The country's rapidly-expanding transport network offers faster, cheaper, as well as more convenient and pleasant journeys, and plays a crucial role in social and economic development.

China has more high-speed rail tracks and freeways than anywhere else in the world.

As of the end of last year, the railway network, excluding urban rail, covered a total of 146,300 kilometers, including about 38,000 km of high-speed rail lines and the road network covered 5.2 million km, with 161,000 km of expressways.

Seven out of the world's top 10 maritime ports handling shipping containers by volume are also in China.

Transport Minister Li Xiaopeng said earlier that the railway network has reached 99 percent of cities home to more than 200,000 residents. He also noted that about 95 percent of cities with populations over 1 million have access to the high-speed railway network.

The development of the transportation sector has allowed He to see places her grandfather could only have imagined.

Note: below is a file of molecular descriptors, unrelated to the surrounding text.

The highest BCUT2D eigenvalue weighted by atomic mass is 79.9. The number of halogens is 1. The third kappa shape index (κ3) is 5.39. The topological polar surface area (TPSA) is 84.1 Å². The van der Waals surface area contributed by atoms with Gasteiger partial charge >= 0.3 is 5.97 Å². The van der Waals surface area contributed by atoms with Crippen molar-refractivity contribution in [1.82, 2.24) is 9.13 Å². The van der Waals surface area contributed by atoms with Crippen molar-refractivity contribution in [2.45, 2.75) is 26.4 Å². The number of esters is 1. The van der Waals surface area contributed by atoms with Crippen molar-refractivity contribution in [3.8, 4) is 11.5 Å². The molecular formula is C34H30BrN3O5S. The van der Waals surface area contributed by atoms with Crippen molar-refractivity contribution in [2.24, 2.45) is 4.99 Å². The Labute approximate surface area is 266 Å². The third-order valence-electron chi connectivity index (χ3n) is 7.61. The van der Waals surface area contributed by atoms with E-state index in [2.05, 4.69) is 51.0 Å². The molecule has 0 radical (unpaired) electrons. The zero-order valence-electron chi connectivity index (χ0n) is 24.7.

In 1990, at the age of 5, she took a 3-day train trip from Fuzhou to Beijing. But in 2003, when she attended college in the capital, the same trip took less than a day. She also took bullet trains when she later lived and traveled in Europe and the United States, but said she prefers China's bullet trains because they are cheaper and faster.

He's grandfather never left the province in his entire life, but she has been able to travel all over the world.

Travel by rail

The high-speed railway industry, including building bullet trains and railroads for different climates and terrains, has become China's international calling card, a way to showcase its strengths.

The country's first independently-built railway line, the original Beijing-Zhangjiakou railway, opened in 1909, and only reached speeds of 35 km per hour. A new line linking the two cities opened at the end of 2019 and reached speeds of 350 km/h.

President Xi Jinping said the line has been witness to the development of China's railways over more than a century. He also said the country's rail network was a leading factor in China's comprehensive national strength.